Dollar Gains as Traders Cut Bets Against it

The dollar climbed to one-month highs against the euro and two-and-half month peaks versus the yen as investors trimmed bearish bets on the greenback after key central bank meetings this week.

Comments by U.S. Treasury Secretary Henry Paulson that a strong dollar was in the interest of the United States, aired by CNBC, also helped the greenback's rally gather momentum, traders said.

Sentiment on the dollar had been negative for many weeks on concerns over the U.S. economy and expectations for higher interest rates in Europe and the UK, pushing bearish positions on the currency to stretched levels.

But the outcome of three central bank meetings from the Federal Reserve, Bank of England, and European Central Bank offered few surprises, giving dealers little incentive to further sell the dollar.

"Traders just seem to be paring some of their over-bearish positions on the dollar now that we are past this week's central bank meetings," said Mark Meadows, a currency analyst at Tempus Consulting in Washington.

"Some investors were expecting a more aggressive Bank of England and more hawkish commentaries by (Jean-Claude) Trichet, and since that didn't materialize, we are seeing a temporary reversal of the bets against the dollar."

The euro slipped as low as $1.3462.

Against the yen, the dollar was mixed after rising as high as 120.54 yen, the highest since late February, when a surge of risk aversion boosted the yen.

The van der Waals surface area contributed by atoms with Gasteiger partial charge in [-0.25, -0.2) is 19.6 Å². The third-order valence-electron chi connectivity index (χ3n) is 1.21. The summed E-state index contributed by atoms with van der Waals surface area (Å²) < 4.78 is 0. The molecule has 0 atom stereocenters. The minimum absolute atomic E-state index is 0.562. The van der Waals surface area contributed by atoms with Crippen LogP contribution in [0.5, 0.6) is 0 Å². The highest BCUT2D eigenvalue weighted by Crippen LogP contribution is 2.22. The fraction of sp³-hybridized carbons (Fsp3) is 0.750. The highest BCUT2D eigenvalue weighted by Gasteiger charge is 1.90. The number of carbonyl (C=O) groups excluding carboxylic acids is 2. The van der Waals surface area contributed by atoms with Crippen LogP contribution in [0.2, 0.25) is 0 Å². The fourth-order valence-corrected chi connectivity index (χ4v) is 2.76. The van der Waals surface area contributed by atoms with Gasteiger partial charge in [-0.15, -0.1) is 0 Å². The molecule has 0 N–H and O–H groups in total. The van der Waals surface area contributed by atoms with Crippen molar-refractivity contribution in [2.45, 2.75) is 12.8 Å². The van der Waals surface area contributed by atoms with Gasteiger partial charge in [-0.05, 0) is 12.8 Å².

Rates Outlook

The dollar gained strength on Wednesday after the Fed said in its policy meeting statement that inflation remained the main concern despite recent signs of economic weakness. That
prompted some investors to pare back bets on the Fed cutting rates this year.

The euro showed little reaction after ECB President Trichet stressed the need for strong vigilance to ensure stable prices in the euro zone.

Trichet's use of the word vigilant usually precedes an interest rate increase, but the market had widely expected him to telegraph such a move in June. The ECB on Thursday held rates steady at 3.75%, as expected.

"Trichet basically said the market was right, that the ECB is going to hike in June to 4%. But he was not convincing on the outlook after 4%," said Tim Mazanec, director of foreign exchange at Investors Bank and Trust in Boston.

"This all gives us a sense that we're may be getting close to a top in the euro," he added.

Sterling also fell against the dollar . The Bank of England raised rates to 5.5%, also as forecast, but the accompanying statement neither promised nor ruled out further action going forward.

Analysts said with future UK rate hikes clearly dependent on the outcome of future data, the BoE statement was viewed as a modest disappointment by a market that has fully priced in another rate increase before year-end.

Earlier, the dollar edged lower after the U.S. trade deficit for March came in much wider than expected, raising worries about downward revisions to economic growth. But it recovered after Trichet's remarks.

"The March trade gap...will likely take a half-point out of the already low 1.3% first-quarter GDP figures," said Nigel Gault, chief U.S. economist at Global Insight in Lexington, Massachusetts.

The U.S. trade deficit rose to $63.89 billion from a revised trade gap of $57.89 billion in February. Markets were expecting a trade shortfall of $60 billion.